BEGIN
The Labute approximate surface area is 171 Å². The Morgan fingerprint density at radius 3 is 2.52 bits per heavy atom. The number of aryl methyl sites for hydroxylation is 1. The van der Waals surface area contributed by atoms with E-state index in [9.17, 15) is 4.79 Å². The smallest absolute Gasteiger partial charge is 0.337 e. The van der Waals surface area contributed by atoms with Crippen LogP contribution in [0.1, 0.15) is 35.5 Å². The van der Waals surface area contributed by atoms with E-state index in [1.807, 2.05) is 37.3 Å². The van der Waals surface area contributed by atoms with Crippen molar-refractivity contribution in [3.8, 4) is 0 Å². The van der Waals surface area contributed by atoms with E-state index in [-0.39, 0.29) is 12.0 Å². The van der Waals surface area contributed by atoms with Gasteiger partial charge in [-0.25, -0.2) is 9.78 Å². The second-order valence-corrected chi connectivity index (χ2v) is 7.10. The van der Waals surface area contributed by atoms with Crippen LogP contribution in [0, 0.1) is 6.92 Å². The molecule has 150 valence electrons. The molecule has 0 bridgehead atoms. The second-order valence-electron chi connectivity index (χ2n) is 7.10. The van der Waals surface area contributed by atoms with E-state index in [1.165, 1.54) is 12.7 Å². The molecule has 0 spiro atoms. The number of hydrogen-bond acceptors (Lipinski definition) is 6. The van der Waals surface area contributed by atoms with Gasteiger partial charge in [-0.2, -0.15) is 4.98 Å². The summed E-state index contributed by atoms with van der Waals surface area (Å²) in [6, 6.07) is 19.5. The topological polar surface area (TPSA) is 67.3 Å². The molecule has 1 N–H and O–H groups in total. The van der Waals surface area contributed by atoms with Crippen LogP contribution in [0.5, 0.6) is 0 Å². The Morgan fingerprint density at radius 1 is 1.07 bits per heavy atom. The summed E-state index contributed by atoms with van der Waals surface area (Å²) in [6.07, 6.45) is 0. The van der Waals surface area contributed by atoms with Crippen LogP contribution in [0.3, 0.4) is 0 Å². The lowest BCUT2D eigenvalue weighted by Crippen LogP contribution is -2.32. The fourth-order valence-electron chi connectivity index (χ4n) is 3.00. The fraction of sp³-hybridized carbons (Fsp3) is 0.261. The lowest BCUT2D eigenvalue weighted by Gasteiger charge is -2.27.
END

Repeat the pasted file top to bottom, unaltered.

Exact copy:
The Labute approximate surface area is 171 Å². The Morgan fingerprint density at radius 3 is 2.52 bits per heavy atom. The number of aryl methyl sites for hydroxylation is 1. The van der Waals surface area contributed by atoms with E-state index in [9.17, 15) is 4.79 Å². The smallest absolute Gasteiger partial charge is 0.337 e. The van der Waals surface area contributed by atoms with Crippen LogP contribution in [0.1, 0.15) is 35.5 Å². The van der Waals surface area contributed by atoms with E-state index in [1.807, 2.05) is 37.3 Å². The van der Waals surface area contributed by atoms with Crippen molar-refractivity contribution in [3.8, 4) is 0 Å². The van der Waals surface area contributed by atoms with E-state index in [-0.39, 0.29) is 12.0 Å². The van der Waals surface area contributed by atoms with Gasteiger partial charge in [-0.25, -0.2) is 9.78 Å². The second-order valence-corrected chi connectivity index (χ2v) is 7.10. The van der Waals surface area contributed by atoms with Crippen LogP contribution in [0, 0.1) is 6.92 Å². The molecule has 150 valence electrons. The molecule has 0 bridgehead atoms. The second-order valence-electron chi connectivity index (χ2n) is 7.10. The van der Waals surface area contributed by atoms with E-state index in [1.165, 1.54) is 12.7 Å². The molecule has 0 spiro atoms. The number of hydrogen-bond acceptors (Lipinski definition) is 6. The van der Waals surface area contributed by atoms with Gasteiger partial charge in [-0.2, -0.15) is 4.98 Å². The summed E-state index contributed by atoms with van der Waals surface area (Å²) in [6, 6.07) is 19.5. The topological polar surface area (TPSA) is 67.3 Å². The molecule has 1 N–H and O–H groups in total. The van der Waals surface area contributed by atoms with Crippen LogP contribution in [0.5, 0.6) is 0 Å². The Morgan fingerprint density at radius 1 is 1.07 bits per heavy atom. The summed E-state index contributed by atoms with van der Waals surface area (Å²) in [6.07, 6.45) is 0. The van der Waals surface area contributed by atoms with Crippen LogP contribution in [0.3, 0.4) is 0 Å². The lowest BCUT2D eigenvalue weighted by Crippen LogP contribution is -2.32. The fourth-order valence-electron chi connectivity index (χ4n) is 3.00. The fraction of sp³-hybridized carbons (Fsp3) is 0.261. The lowest BCUT2D eigenvalue weighted by Gasteiger charge is -2.27.